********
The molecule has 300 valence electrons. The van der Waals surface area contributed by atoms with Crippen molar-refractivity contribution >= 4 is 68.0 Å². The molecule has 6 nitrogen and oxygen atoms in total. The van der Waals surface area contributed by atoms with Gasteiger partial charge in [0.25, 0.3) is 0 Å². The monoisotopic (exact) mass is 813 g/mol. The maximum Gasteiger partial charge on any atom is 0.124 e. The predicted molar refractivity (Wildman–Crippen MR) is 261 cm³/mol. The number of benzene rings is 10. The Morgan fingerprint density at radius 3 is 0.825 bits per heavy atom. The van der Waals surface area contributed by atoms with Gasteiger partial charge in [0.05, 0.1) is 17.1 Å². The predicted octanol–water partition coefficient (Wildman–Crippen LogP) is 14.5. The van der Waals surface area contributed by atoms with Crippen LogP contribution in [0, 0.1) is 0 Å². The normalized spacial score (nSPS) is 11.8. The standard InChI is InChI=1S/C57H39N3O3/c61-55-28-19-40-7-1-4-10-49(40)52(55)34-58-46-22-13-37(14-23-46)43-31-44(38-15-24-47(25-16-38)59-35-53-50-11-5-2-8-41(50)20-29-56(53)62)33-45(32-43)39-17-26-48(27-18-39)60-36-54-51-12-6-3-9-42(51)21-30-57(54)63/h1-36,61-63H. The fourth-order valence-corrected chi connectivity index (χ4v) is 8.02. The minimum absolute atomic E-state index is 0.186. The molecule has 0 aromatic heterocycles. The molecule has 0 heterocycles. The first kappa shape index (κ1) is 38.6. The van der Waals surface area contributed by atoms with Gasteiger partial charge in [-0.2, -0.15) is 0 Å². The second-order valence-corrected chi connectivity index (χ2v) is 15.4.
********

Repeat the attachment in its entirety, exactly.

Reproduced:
The molecule has 300 valence electrons. The van der Waals surface area contributed by atoms with Crippen molar-refractivity contribution >= 4 is 68.0 Å². The molecule has 6 nitrogen and oxygen atoms in total. The van der Waals surface area contributed by atoms with Gasteiger partial charge in [0.25, 0.3) is 0 Å². The monoisotopic (exact) mass is 813 g/mol. The maximum Gasteiger partial charge on any atom is 0.124 e. The predicted molar refractivity (Wildman–Crippen MR) is 261 cm³/mol. The number of benzene rings is 10. The Morgan fingerprint density at radius 3 is 0.825 bits per heavy atom. The van der Waals surface area contributed by atoms with Gasteiger partial charge in [0.05, 0.1) is 17.1 Å². The predicted octanol–water partition coefficient (Wildman–Crippen LogP) is 14.5. The van der Waals surface area contributed by atoms with Crippen LogP contribution in [0, 0.1) is 0 Å². The normalized spacial score (nSPS) is 11.8. The standard InChI is InChI=1S/C57H39N3O3/c61-55-28-19-40-7-1-4-10-49(40)52(55)34-58-46-22-13-37(14-23-46)43-31-44(38-15-24-47(25-16-38)59-35-53-50-11-5-2-8-41(50)20-29-56(53)62)33-45(32-43)39-17-26-48(27-18-39)60-36-54-51-12-6-3-9-42(51)21-30-57(54)63/h1-36,61-63H. The fourth-order valence-corrected chi connectivity index (χ4v) is 8.02. The minimum absolute atomic E-state index is 0.186. The molecule has 0 aromatic heterocycles. The molecule has 0 heterocycles. The first kappa shape index (κ1) is 38.6. The van der Waals surface area contributed by atoms with Gasteiger partial charge in [-0.2, -0.15) is 0 Å². The second-order valence-corrected chi connectivity index (χ2v) is 15.4.